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Falling into the sky

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"Baruch and Balthamos told me that they used openings like that to travel between the worlds. Will angels no longer be able to do that? Will you be confined to one world as we are?"

"No; we have others ways of traveling."

"The way you have," Lyra said, "is it possible for us to learn?"

"Yes. You could learn to do it, as Will's father did. It uses the faculty of what you call imagination. But that does not mean making things up. It is a form of seeing."

"Not real traveling, then," said Lyra. "Just pretend..."

"No," said Xaphania, "nothing like pretend. Pretending is easy. This way is hard, but much truer."

- The Amber Spyglass, His Dark Materials, Philip Pullman

The first time Lyra found a set pattern that she could make sense out of from the alethiometer, she was eighteen and sitting in Duke Humfrey's Library. Pan held the pages of a stiff book open for her as Lyra tucked her hair behind her ear and followed a list of symbols down the page with her finger. She referenced the meanings found in the book and jotted them down on paper.

She reached out for the Golden Compass and traced its designs gently. Pan and her shared a glance - "I wonder how Will is doing..." - before Lyra's deft fingers turned the first dial to the Wild Man, the second to the Hourglass, and the last to the Compass.

The last needle, freely swinging and not connected to any dial, barely completed a rotation before Lyra pressed the alethiometer's lid shut.

The second time Lyra found the center needle of the Compass landing on symbols that she could make a full reading out of, she had been living with the Lake Enara clan of witches for four months after finally accepting Serafina Pekkala's invitation.

Though she was not a witch by birth, Lyra's separation from Pantalaimon during their journey to the Land of the Dead had all but made her a witch. With Dame Hannah Relf's permission, she had brought a few of the books on the alethiometer with her to Lapland, promising to take care of them. And I will! Lyra thought fiercely to herself.

Pan nudged his furry pine marten head at her hand and they shared a glanced that was the same as the one ten years ago in Duke Humfrey's Library.

Her thick mittens made her movements clumsier, but Lyra worked at the dials of the Compass. "Tree," she whispered to herself, hands trembling. The Enara witches had told her of a lore they had, of a World Tree they named Igdrazil, connecting all worlds through its branches. While it was anbaric charges from the sun's winds that lit up the sky with colors they called the aurora, it was the wind that blew between worlds the witches felt when they took their pine branches and flew high, where the sky was clear and the heavens met the earth.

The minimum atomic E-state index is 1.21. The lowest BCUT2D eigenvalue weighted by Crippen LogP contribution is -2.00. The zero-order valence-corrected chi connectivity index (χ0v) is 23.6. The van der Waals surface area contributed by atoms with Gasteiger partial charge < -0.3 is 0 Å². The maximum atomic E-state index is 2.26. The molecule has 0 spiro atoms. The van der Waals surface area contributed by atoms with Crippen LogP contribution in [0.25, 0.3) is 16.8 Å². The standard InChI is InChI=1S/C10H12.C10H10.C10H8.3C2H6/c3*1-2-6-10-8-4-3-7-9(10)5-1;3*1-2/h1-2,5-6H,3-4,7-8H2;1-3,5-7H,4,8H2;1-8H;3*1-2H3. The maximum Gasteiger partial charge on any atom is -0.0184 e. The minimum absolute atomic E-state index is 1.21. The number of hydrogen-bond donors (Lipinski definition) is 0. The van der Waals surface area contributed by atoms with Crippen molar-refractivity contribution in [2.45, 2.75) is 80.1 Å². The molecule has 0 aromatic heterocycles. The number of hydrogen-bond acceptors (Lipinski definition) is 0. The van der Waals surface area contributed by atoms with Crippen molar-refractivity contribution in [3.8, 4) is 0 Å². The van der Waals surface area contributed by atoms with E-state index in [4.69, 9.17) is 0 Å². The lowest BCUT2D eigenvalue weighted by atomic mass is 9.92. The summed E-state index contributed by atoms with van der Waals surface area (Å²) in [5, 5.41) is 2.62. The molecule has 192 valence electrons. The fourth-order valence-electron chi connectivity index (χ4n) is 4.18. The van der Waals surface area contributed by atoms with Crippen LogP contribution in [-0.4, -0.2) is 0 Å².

"Wild Man," Pan mumbled for her as Lyra turned the second dial.

The needle for the Compass was the last to click into place.

The central needle swung wildly once, twice, before Lyra closed the lid of the heavy compass and tucked it safely into her pocket and stood up to pack her books and notes into the large chest that was lined with soft fur to protect them.

What would she tell Will anyway?

The third time the sequences of the symbols made sense, Lyra almost felt as if the alethiometer was scolding her, but she couldn't be sure. She tucked it back into the space between her calf and her boot and nodded to Ivan Kasymovich Tyltshin, the Yenisei shaman who had taught John Parry to enter the spirit realm.

She accepted a thimble of water from the Yenisei River and drank it, then closed her eyes as Tyltshin rattled some loon bones over her head.

She remembered the phantom taste of marchpane – marzipan to Will – on her tongue as she with Mary and Will and told stories. She remembered the taste of China that Mary had told them about. She remembered the little red fruit she'd pressed to Will's lips in the Mulefa's world. She remembered the last clumsy kiss she and Will shared in the Botanic Gardens in his Oxford, their noses squashed slightly as their lips pressed together and their tears mingled.

Large ghost wings brushed against her face and Lyra got up to follow Valönia as she flew. The lightly falling snow fell around her and through her as she followed the green shadowy path the snowy owl led her on. Back where the sounds of the bones still rattled, Pan crawled into Lyra's lap, curled around her waist to keep her warm.

She remembered how Will's left hand looked like with its missing last and ring fingers and cringed inwardly as she walked on. Then the scent of Will drifted to her – strong, safe, secure.

She walked into the city in the sky and opened her eyes to a bench set beneath the comforting canopy of an old tree and a tall, stocky man with dark black hair and straight black brows sitting near the left edge of the bench. A large cat with rich, multi-colored fur was in his lap.

She sat down beside him, on the right, catching his eye as she did so, and smiling at the cat who also stared at her.

"Lyra?" His voice, thick with emotion; his fingers brushing against her arm.


Together, until death lets them meet again.